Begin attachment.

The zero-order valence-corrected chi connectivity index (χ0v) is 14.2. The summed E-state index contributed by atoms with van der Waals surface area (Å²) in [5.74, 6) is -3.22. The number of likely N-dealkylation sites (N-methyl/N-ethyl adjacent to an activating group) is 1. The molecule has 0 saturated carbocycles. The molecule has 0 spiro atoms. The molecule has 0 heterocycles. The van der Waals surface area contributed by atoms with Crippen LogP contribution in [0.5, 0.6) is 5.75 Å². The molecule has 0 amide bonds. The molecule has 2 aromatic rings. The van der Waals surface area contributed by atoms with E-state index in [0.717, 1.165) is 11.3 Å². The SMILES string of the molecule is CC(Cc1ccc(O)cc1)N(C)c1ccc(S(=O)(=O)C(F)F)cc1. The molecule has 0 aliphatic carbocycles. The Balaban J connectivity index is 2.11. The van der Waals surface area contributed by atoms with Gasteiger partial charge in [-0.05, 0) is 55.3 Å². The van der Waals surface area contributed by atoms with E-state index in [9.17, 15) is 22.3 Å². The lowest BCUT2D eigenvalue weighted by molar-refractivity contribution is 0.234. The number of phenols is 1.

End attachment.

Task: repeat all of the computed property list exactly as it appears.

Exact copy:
The zero-order valence-corrected chi connectivity index (χ0v) is 14.2. The summed E-state index contributed by atoms with van der Waals surface area (Å²) in [5.74, 6) is -3.22. The number of likely N-dealkylation sites (N-methyl/N-ethyl adjacent to an activating group) is 1. The molecule has 0 saturated carbocycles. The molecule has 0 spiro atoms. The molecule has 0 heterocycles. The van der Waals surface area contributed by atoms with Crippen LogP contribution in [0.5, 0.6) is 5.75 Å². The molecule has 0 amide bonds. The molecule has 2 aromatic rings. The van der Waals surface area contributed by atoms with E-state index in [0.717, 1.165) is 11.3 Å². The SMILES string of the molecule is CC(Cc1ccc(O)cc1)N(C)c1ccc(S(=O)(=O)C(F)F)cc1. The molecule has 0 aliphatic carbocycles. The Balaban J connectivity index is 2.11. The van der Waals surface area contributed by atoms with Gasteiger partial charge in [-0.05, 0) is 55.3 Å². The van der Waals surface area contributed by atoms with E-state index in [9.17, 15) is 22.3 Å². The lowest BCUT2D eigenvalue weighted by molar-refractivity contribution is 0.234. The number of phenols is 1.